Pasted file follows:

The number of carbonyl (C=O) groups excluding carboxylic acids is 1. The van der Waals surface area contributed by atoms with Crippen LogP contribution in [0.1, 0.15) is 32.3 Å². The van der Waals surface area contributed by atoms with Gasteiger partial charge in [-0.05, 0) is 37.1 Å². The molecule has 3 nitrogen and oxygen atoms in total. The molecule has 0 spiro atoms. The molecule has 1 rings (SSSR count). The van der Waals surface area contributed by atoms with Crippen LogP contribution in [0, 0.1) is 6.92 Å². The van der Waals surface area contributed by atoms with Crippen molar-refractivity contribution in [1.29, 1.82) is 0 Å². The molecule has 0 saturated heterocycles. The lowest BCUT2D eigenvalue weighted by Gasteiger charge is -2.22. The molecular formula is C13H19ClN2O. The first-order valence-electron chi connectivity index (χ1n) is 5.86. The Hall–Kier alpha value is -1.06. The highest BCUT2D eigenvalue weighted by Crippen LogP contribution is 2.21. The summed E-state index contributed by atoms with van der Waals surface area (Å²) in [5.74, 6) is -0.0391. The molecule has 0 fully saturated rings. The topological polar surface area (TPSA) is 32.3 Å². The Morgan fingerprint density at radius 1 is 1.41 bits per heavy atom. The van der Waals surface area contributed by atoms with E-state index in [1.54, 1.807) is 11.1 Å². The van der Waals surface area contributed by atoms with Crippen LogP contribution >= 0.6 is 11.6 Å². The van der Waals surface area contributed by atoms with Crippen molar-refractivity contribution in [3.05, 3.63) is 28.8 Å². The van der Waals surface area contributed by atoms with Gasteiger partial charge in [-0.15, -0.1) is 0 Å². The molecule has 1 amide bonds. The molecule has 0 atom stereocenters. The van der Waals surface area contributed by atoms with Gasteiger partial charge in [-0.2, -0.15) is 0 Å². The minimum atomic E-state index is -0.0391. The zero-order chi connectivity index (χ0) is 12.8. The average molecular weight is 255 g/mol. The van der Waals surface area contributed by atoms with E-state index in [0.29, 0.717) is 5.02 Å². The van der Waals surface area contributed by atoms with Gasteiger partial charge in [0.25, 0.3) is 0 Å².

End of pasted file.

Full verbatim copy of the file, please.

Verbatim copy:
The number of carbonyl (C=O) groups excluding carboxylic acids is 1. The van der Waals surface area contributed by atoms with Crippen LogP contribution in [0.1, 0.15) is 32.3 Å². The van der Waals surface area contributed by atoms with Gasteiger partial charge in [-0.05, 0) is 37.1 Å². The molecule has 3 nitrogen and oxygen atoms in total. The molecule has 0 spiro atoms. The molecule has 1 rings (SSSR count). The van der Waals surface area contributed by atoms with Crippen LogP contribution in [0, 0.1) is 6.92 Å². The van der Waals surface area contributed by atoms with Crippen molar-refractivity contribution in [1.29, 1.82) is 0 Å². The molecule has 0 saturated heterocycles. The lowest BCUT2D eigenvalue weighted by Gasteiger charge is -2.22. The molecular formula is C13H19ClN2O. The first-order valence-electron chi connectivity index (χ1n) is 5.86. The Hall–Kier alpha value is -1.06. The highest BCUT2D eigenvalue weighted by Crippen LogP contribution is 2.21. The summed E-state index contributed by atoms with van der Waals surface area (Å²) in [5.74, 6) is -0.0391. The molecule has 0 fully saturated rings. The topological polar surface area (TPSA) is 32.3 Å². The Morgan fingerprint density at radius 1 is 1.41 bits per heavy atom. The van der Waals surface area contributed by atoms with E-state index in [1.54, 1.807) is 11.1 Å². The van der Waals surface area contributed by atoms with Crippen LogP contribution >= 0.6 is 11.6 Å². The van der Waals surface area contributed by atoms with Crippen molar-refractivity contribution in [3.05, 3.63) is 28.8 Å². The van der Waals surface area contributed by atoms with Gasteiger partial charge in [-0.15, -0.1) is 0 Å². The molecule has 1 amide bonds. The molecule has 0 atom stereocenters. The van der Waals surface area contributed by atoms with Gasteiger partial charge in [-0.2, -0.15) is 0 Å². The minimum atomic E-state index is -0.0391. The zero-order chi connectivity index (χ0) is 12.8. The average molecular weight is 255 g/mol. The van der Waals surface area contributed by atoms with E-state index in [0.29, 0.717) is 5.02 Å². The van der Waals surface area contributed by atoms with Gasteiger partial charge in [0.25, 0.3) is 0 Å².